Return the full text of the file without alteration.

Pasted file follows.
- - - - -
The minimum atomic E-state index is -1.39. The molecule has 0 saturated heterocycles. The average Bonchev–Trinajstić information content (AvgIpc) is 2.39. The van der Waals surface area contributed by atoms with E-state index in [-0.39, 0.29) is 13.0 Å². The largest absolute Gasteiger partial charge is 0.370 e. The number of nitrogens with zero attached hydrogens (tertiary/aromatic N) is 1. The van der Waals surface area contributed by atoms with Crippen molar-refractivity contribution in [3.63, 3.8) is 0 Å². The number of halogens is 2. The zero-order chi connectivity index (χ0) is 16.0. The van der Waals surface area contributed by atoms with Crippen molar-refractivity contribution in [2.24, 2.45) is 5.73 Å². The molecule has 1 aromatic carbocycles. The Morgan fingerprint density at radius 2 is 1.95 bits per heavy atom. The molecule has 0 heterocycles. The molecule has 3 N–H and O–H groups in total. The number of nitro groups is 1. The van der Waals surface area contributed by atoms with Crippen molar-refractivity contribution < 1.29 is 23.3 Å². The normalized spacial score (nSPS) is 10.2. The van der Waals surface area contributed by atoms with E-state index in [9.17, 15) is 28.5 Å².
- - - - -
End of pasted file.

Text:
The minimum atomic E-state index is -1.39. The molecule has 0 saturated heterocycles. The average Bonchev–Trinajstić information content (AvgIpc) is 2.39. The van der Waals surface area contributed by atoms with E-state index in [-0.39, 0.29) is 13.0 Å². The largest absolute Gasteiger partial charge is 0.370 e. The number of nitrogens with zero attached hydrogens (tertiary/aromatic N) is 1. The van der Waals surface area contributed by atoms with Crippen molar-refractivity contribution in [3.63, 3.8) is 0 Å². The number of halogens is 2. The zero-order chi connectivity index (χ0) is 16.0. The van der Waals surface area contributed by atoms with Crippen molar-refractivity contribution in [2.24, 2.45) is 5.73 Å². The molecule has 1 aromatic carbocycles. The Morgan fingerprint density at radius 2 is 1.95 bits per heavy atom. The molecule has 0 heterocycles. The molecule has 3 N–H and O–H groups in total. The number of nitro groups is 1. The van der Waals surface area contributed by atoms with Crippen molar-refractivity contribution < 1.29 is 23.3 Å². The normalized spacial score (nSPS) is 10.2. The van der Waals surface area contributed by atoms with E-state index in [9.17, 15) is 28.5 Å².